How Do You Get It All Done?


 

Cover of "Making It All Work: Winning at ...

Cover via Amazon

The mind is disorganised and that’s just the way it works. Brains are not designed to create order in your life. They need some help.

How many of these statements apply to you?

  • You think about something that needs doing, then forgot about it a few minutes later.
  • You put small objects down in the house such as car keys or glasses and cannot find them a few hours later
  • You are introduced to someone and then forget what their name is
  • You say yes to lots of things and find that the day is too short to do them all
  • You are working on your computer and find that you have been surfing the Internet aimlessly for the last two hours
  • You find that you cannot get enough done and find yourself working long hours

If one or more of these statements describes you then you need help in organising your life.

I’ve just finish reading the book Making It All Work: Winning at the Game of Work and Business of Life by David Allen. In this book he looks at how to keep your life organised. An organised life reduces stress considerably.

If you lead a busy life whether through your job or the demands of your family, you are faced with a large amount of things to do. There are three basic processes that confront you when dealing with what needs to be done:

  • Gathering
  • Thinking
  • Organizing

Unless you have some sort of system to deal with these processes, then you could feel overloaded and overwhelmed. David Allen is the inventor of the Getting Things Done  system, also known by its acronym GTD. GTD looks at the above three processes and suggests ways in which you can deal with them.

The first process, gathering things, is done very simply. You sit down and write down either on paper or on a computer, all the things that you need to deal with.

You then think about what to do with each item. You do it, delegate it to someone else, defer it to be done later,  store it or trash it.

The next phase is to organize the doing of your next actions. The way David Allen does this is to organize things in context. A context is usually a physical location. For example, the context computer is where all the actions that need a computer are done. The context home is, at its name suggests, things that need to be done around the home. Other contexts could be calls (by the telephone), errands (shopping taking the dry cleaning in, posting a letter and so on), office (dealing with letters and papers in your in tray). These contexts are not fixed and can be adapted to your lifestyle.

What is good about the GTD method is that it is flexible and designed to be adapted to what suits you best.

This has been a brief summary of GTD.  For more information go to David’s site http://www.davidco.com/

Because I am a computer person I prefer to use a computer system for GTD  – but many people find a pencil and notebook adequate.

I’ve recently started using Devonthink which suits the way I work.  The publishers describe the software as:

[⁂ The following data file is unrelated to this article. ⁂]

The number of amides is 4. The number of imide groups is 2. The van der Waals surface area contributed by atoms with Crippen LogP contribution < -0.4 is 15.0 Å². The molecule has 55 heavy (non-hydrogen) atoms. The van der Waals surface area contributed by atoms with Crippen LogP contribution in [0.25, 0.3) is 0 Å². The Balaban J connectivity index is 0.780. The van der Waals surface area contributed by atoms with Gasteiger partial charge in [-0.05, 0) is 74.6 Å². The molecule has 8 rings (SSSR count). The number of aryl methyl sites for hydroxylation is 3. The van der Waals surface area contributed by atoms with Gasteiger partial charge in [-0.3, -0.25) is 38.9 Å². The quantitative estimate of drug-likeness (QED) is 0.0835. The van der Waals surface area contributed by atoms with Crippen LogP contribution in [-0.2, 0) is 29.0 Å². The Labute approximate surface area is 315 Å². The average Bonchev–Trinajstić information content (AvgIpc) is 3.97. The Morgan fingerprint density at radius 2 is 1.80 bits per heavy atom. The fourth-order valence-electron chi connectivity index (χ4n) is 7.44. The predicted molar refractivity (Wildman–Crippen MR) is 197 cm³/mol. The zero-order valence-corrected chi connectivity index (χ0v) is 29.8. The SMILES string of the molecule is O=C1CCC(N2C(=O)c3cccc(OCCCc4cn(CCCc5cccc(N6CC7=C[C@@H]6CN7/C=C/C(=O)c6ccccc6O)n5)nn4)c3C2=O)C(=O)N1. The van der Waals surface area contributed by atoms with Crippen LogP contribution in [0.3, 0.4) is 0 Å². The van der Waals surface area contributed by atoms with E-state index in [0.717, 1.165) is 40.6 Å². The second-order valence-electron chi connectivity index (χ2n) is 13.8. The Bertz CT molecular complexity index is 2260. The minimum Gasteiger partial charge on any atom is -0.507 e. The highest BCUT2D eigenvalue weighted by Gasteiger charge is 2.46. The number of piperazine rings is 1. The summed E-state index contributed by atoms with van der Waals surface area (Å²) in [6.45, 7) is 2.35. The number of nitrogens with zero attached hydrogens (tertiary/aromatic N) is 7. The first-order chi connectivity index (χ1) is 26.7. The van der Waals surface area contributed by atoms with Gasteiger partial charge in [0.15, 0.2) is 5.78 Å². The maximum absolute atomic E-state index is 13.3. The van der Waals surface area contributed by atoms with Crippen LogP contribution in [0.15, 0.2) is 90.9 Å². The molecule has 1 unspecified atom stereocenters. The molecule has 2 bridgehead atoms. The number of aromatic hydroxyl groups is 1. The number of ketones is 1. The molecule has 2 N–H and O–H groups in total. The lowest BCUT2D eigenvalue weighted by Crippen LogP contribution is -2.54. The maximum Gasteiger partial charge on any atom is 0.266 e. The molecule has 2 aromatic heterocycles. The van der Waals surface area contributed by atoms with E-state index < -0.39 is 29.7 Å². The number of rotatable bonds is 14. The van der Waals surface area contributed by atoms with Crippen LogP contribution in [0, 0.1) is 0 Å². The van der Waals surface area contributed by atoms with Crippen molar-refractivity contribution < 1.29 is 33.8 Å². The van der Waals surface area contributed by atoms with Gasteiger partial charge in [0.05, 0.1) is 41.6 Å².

“DEVONthink is the one database for all your digital files, a practical, powerful document manager that uses built-in Artificial Intelligence (AI) to help you collect and organize everything from emails to PDFs, whether they’re located on your Mac or on the web.”

My computer, like my life can get quite disorganised if I don’t use some sort of system. With Devonthink I collect and classify all my files so that I know where everything is. I also use it to manage my favourite websites, contacts and my research and reference documents.  It also sorts out my tasks using GTD methods. What I like about the program is the ability to adapt it to my style of working. I suspect that no two users of the program use it in the exact way.

Sorry PC users, this is a MAC only program at present. PC users could try Ultra Recall as an alternative.

So whatever system you use, paper and pen or computer I recommend that you at least use a system. There are many aids out there –  Filofax type manual systems as well as organizer software. You need to do some research to find out the one that suits you.

Once you have a system up and running  then empty as much of your brain into it as possible.  You will then find that  your life seems more relaxed, more freer. You sit at your computer, turn to the list of to do’s in your computer context list, and just start getting them done!

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Comments

  1. I’ve known GTD before and I’ve been using it ever since. What I like about GTD is the fact that it’s so easy to understand. It’s a three step process. And when you get things organized, you’ll begin to notice that your life is starting to get organized too. By this method, you won’t worry about things too much. Use this to organize your life and try to live a very stress-free life. Anyway, thanks a lot for sharing this!

  2. mdorantesg on December 10, 2012 amazing tips!!! Time mneegamant can be extremely hard for some people like me? that have problem planifying. Thank you so much fos sharing this!

  3. Time management is always the issue with these kinds of things. On that note this book has actually been a great help in that regard. Especially with the steps towards using GTD.

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  1. […] and in downtown Starbucks. No one noticed what I was reading . This was incredibly disorienting. How Do You Get It All Done? – positiveselfdevelopment.com 07/10/2009 The mind is disorganised and that’s just the way […]

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